But, within twenty years of the California Gold Rush, recreational opium smoking had spread over much of North America. Chinese immigrants also arrived in Australia, New Zealand and South Africa and brought with them their practice of opium smoking. Generally, in these countries, opium-smoking failed to become popular with the non-Chinese.                                          
Caucasian Women in French Opium Den
     In Europe, opium smoking was sparked by Europeans themselves, travellers returning home from their Asian colonies or from treaty ports on the China coast. But it seems that it was only in France that opium smoking took hold. In a special cable sent from France to The New York Times, dated April 27, 1913, the reporter lamented the degradation of the French Navy due to opium smoking among its seamen.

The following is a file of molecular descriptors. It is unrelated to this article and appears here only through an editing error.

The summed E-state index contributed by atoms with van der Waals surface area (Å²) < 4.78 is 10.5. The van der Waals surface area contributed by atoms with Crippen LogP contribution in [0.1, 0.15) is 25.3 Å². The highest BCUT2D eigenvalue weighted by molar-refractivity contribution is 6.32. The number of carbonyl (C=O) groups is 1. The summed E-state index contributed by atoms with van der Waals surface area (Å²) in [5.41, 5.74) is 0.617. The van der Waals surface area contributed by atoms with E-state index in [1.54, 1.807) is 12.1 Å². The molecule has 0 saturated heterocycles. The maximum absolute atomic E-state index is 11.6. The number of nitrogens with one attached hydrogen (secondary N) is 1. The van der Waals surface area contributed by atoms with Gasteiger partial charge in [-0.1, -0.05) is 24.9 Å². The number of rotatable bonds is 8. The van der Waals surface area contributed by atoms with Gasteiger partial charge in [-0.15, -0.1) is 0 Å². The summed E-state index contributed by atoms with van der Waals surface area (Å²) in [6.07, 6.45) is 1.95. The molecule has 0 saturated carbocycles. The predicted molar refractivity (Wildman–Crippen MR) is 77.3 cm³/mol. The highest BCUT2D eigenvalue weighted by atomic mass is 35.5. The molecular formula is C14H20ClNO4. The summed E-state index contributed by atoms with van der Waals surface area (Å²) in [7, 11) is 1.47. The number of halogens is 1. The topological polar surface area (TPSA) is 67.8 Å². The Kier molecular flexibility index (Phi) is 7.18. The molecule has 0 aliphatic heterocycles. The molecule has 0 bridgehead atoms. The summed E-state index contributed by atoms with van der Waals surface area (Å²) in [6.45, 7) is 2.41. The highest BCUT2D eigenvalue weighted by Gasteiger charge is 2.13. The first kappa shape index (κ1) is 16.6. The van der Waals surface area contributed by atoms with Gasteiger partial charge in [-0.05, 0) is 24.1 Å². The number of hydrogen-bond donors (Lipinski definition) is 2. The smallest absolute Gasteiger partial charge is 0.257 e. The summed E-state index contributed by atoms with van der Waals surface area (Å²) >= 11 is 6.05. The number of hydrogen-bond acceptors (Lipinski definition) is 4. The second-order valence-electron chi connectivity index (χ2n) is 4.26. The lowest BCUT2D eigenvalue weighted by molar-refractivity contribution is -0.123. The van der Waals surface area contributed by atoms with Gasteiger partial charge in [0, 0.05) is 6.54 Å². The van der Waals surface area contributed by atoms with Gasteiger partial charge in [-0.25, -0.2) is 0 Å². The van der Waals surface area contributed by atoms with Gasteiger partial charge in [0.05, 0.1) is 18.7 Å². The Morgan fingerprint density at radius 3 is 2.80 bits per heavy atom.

The city of San Francisco was the arrival port for most of the gold-seekers in 1848 and the city's Chinatown (still the largest in North America) became the site of numerous opium dens. Within a short time the opium dens were attracting non-Chinese residents, and the problem of opium addiction 'blossomed'.
San Francisco Opium Den

     The city passed its first anti-opium by-law in 1878 and even into the early 20th century, huge bonfires, fueled by confiscated opium and opium paraphernalia, were used to destroy the contraband drug. Even though the smoking of opium was driven underground, it was still common in San Francisco up until World War II. A typical opium den in San Francisco would be a 'Chinese laundry' with a basement or tightly-sealed back room. As in China, the wealthy tended to stay away from the public opium dens and smoked the product in their own homes.